The Ghost V3 and The Ghost Pro II
These two new Ghost gimbals from SICvisuals handle smaller camcorders up to five pounds and larger cinema setups up to 12 pounds, respectively. Both come with batteries, charger, stand, accessory mount and an extension grip. Each is constructed of lightweight, durable aluminum and carbon fiber materials. Three powerful brushless motors smoothly control pan, roll and tilt.
MSRP: $1,795 (Ghost V3); $3,995 (Ghost Pro II)
As mentioned previously, motorized 3-axis gimbal technology shares its history with aerial photo and videography. To a large degree, the RC helicopters of old have given way to quadcopters and multi-rotor drones. What was once a novel dream at best for most producers now has its own Aerial Robotics and Drone Pavilion at NAB!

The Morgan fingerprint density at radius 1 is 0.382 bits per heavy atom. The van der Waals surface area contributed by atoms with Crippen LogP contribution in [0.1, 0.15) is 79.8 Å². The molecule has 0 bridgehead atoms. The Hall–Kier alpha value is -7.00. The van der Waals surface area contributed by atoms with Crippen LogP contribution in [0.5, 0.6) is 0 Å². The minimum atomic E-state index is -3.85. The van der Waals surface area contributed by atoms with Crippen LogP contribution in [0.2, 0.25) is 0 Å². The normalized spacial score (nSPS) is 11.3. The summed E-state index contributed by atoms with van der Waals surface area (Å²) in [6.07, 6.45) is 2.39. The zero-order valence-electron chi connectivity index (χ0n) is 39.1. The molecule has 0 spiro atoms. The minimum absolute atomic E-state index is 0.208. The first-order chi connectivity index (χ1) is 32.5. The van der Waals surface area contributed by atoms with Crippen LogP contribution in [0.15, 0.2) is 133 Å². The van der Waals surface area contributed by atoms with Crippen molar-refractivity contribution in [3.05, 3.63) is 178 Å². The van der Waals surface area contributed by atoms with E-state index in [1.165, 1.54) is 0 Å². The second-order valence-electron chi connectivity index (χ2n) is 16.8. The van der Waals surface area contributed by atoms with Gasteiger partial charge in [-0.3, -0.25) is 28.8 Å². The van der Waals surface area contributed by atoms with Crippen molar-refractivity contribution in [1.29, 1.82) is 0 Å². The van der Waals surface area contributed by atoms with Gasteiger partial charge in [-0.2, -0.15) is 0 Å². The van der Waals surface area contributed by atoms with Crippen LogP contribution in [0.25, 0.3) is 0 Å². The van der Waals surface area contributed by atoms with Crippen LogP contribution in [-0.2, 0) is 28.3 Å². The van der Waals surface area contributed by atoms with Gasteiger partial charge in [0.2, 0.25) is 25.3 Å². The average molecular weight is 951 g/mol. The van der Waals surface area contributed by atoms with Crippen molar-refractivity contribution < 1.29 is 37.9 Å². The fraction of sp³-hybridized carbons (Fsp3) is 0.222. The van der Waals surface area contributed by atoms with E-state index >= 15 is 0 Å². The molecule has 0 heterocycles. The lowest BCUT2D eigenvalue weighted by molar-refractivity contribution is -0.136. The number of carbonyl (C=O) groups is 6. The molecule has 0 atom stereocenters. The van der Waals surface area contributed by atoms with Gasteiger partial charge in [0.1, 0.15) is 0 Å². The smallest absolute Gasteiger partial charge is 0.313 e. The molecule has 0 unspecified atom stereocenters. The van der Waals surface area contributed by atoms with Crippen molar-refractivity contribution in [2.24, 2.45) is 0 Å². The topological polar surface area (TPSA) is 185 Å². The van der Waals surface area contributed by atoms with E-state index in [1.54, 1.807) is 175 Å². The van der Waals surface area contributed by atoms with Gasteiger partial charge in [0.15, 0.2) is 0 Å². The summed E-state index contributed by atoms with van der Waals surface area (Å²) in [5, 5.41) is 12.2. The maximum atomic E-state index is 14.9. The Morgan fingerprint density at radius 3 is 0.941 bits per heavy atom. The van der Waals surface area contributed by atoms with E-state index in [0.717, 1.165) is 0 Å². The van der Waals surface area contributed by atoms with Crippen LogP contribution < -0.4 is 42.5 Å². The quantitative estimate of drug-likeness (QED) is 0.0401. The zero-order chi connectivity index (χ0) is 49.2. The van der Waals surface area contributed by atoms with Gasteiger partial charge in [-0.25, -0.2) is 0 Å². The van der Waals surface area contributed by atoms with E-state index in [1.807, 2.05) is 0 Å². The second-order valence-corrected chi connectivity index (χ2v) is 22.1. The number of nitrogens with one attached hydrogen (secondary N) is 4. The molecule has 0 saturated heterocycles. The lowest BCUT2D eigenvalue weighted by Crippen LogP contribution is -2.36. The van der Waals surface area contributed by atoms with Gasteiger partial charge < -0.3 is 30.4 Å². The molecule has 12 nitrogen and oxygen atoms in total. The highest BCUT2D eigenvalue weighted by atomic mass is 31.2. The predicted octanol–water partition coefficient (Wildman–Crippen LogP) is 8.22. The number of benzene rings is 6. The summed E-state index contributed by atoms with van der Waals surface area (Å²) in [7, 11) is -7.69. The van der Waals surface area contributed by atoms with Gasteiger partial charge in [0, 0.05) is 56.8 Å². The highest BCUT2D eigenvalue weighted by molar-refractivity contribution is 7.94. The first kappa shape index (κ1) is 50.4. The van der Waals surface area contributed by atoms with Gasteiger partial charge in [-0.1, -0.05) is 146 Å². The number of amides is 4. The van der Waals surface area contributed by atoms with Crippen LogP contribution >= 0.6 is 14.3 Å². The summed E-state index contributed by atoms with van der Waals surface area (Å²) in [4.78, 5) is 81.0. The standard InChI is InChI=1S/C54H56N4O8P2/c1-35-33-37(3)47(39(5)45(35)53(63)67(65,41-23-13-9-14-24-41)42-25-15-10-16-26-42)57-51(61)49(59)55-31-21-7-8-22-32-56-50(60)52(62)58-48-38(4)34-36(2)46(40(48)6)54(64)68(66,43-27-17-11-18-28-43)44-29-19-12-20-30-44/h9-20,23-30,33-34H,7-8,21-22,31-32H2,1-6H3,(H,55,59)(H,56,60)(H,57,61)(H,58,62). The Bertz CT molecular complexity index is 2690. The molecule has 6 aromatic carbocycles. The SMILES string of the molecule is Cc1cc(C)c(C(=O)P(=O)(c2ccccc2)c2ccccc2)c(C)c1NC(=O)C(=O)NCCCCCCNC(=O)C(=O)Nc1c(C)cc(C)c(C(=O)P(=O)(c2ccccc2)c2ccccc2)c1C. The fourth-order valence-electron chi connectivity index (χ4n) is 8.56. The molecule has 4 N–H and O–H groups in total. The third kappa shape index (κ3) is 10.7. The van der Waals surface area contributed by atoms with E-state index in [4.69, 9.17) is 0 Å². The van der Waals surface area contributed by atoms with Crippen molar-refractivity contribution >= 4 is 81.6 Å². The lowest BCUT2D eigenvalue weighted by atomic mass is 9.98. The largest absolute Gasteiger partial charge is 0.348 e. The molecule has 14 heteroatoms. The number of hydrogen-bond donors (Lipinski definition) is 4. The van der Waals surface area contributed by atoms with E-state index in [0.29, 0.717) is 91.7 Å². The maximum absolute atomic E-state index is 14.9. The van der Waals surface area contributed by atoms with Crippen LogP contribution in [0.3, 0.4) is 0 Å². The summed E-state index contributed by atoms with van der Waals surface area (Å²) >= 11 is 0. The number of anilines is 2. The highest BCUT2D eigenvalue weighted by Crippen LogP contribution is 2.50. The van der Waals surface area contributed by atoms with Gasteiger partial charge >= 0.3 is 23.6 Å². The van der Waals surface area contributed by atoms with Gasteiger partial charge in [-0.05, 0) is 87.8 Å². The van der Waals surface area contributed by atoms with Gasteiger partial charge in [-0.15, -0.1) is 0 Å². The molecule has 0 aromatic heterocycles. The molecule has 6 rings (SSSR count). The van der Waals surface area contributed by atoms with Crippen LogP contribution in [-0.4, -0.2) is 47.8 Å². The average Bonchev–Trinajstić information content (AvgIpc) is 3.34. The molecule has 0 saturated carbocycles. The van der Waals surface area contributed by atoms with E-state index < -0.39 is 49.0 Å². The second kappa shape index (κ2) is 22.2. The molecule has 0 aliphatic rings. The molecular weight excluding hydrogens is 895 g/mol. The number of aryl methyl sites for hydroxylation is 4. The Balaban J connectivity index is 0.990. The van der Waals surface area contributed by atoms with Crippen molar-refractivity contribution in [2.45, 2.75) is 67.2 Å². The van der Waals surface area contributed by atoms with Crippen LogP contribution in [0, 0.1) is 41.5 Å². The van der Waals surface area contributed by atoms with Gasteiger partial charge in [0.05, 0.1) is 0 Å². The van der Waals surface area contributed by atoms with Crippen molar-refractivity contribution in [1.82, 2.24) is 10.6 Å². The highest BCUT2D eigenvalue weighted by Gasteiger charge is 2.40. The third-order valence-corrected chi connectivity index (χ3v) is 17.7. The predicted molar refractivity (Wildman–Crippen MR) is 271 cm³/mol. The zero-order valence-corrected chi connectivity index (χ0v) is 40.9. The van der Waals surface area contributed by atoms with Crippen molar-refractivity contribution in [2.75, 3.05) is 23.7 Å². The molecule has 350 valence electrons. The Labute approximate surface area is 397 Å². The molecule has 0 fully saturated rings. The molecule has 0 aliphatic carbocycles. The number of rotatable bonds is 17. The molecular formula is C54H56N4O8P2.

Freefly Cinestar-8 MK Heavy Lift RTF
A true heavy hitter in aerial butt-kickery is the Cinestar eight-rotor drone. Constructed largely of carbon fiber and with a total weight of 6.72 lbs, the MK is built to carry a payload of up to 12 lbs. It uses the Freefly Systems gimbal. In fact, the MoVI line of stabilizers was designed with the Cinestar platform in mind to provide a seamless transition from shooting handheld to aerials in minutes. Top mounted batteries ensure an accurate center of gravity for optimal flight characteristics, and its open architecture design allows the use of a wide variety of cameras, from Canon’s 5D to the RED Epic. MSRP: $7,415
DJI Inspire 1
Another serious contender in the drone airspace is DJI. The Inspire 1 features a 3-axis gimbal, powered by brushless motors controlled according to a continuous data feed based on the craft’s momentum, angular velocity, GPS data and more for maximum camera stabilization. The integral camera is capable of shooting video at 1080p60 and 4Kp30! Dual controller operational capability allows one operator to fly the drone while a second operator controls the gimbal and camera. MSRP: $2,899 (single remote); $3,399 (dual remotes)